“Clever” is actually the original meaning of cute, from acute; pretty is a later connotation. This usage appears to be common in AmE. I couldn't find evidence of cute meaning clever/shrewd in Scottish English.
1731, "clever, sharp, smart," shortening of acute; informal sense of "pretty" is by 1834, American English colloquial and student slang.
a : clever or shrewd often in an underhanded manner
" … he's a true patriot and statesman … and a most particular cute lawyer." —Thomas Chandler Halliburton.
b : impertinent, smart-alecky Don't get cute with me.
From ODO (NAmE informal):
clever or cunning, especially in a self-seeking or superficial way.
"she had a real cute idea"
As noted by a few users, the usage of cute meaning clever/cunning has survived in Irish English as explained also in the following extract from Oxford Dictionaries:
Lost in translation. . . so I was (adventures in Irish English)
As a schoolgirl I’d have to translate my mother’s descriptions for bewildered friends – if another child is bold they’re naughty, if they’re cute they’re cunning, if they’re gorgeous they’re kind, and if they’re well able to go they’re self-confident.
The following extract explains how the meaning of cute evolved from clever/cunning to pretty:
When the word first appeared in English in 1731, it was a shortened form of acute, the adjective meaning “shrewd,” “keen,” or “clever.” It even had its own opening apostrophe—‘cute—to let you know it had been clipped. .... A “cute remark” back in Victorian England was a quick-witted one. So was the “cute man” in Dickens’ 1841 book Barnaby Rudge. And so was a cute girl. In 1882, the Manchester Evening Mail ran a piece defending the typical American young woman as being just “as cute as the masculine Yankee,” by which it meant she was equally sharp and spirited.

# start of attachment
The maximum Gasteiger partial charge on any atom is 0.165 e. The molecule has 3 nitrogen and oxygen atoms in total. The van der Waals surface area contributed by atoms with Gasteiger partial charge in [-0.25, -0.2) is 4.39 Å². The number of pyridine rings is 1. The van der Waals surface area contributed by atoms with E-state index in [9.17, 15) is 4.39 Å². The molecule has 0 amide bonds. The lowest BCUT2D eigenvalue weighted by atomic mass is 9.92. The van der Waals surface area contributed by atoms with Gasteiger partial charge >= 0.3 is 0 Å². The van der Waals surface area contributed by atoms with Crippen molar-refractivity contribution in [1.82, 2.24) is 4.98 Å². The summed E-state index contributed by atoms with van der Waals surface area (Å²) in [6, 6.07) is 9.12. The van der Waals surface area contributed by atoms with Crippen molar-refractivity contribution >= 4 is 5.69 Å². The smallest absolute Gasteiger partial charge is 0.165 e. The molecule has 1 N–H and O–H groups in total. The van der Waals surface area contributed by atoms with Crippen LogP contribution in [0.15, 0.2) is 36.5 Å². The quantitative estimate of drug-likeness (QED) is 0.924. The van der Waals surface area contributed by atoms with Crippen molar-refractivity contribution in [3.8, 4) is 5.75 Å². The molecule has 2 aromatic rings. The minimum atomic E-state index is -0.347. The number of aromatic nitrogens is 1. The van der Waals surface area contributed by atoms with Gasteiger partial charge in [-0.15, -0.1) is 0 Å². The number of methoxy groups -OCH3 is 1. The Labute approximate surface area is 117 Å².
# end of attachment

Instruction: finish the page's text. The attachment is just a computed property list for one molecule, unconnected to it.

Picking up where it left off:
You can thank American school kids for the more familiar “attractive,” “pretty,” or “charming” evolution of the term. This confusion of physical and mental appreciation—from the shapeliness or comeliness of a line of thinking to the elegant cut on a garment—misled my friend, who wanted to praise an argument on its brainy merits, into dinging it as trivial and superficial. Once cute’s slang meaning caught on in the mid 1830s, it was used to describe, among other things, small socks, a nice, orderly study room, the narrow and beautiful vasculature of old city streets, and “a French accent … reminiscent of the naughty-naughty twitterings of a Parisian miss on the English musical comedy stage.” Maybe that same bus that shuttles the modifier “smart” between ideas and outfits helped cute migrate from an intellectual value system to an aesthetic one.
But in those early examples—the socks, the alleys, the young Parisian—yet another transformation is taking place. The smartness or “just-so”-ness of cute is also manifesting in the size of the noun being modified. In 1941, for instance, Aldous Huxley wrote of a “tiny boy … looking almost indecently cute in his claret-coloured doublet and starched ruff.”* I’m reminded of how Marianne Moore’s poetic ideal—“neatness of finish”—was occasionally misread as a sign of the smallness, the modesty, of her ambitions. Something about being neat and appropriate apparently translates into being tiny: There’s a sense of containment and easy comprehension. By the time Boyz II Men were singing about their “cutie pie” and websites devoted to “cute little kittens” were springing up, cute had become a receptacle for all these related ideas: aesthetic charm, minuteness, childhood, femininity—with a lingering hint of wiliness thrown in for good measure.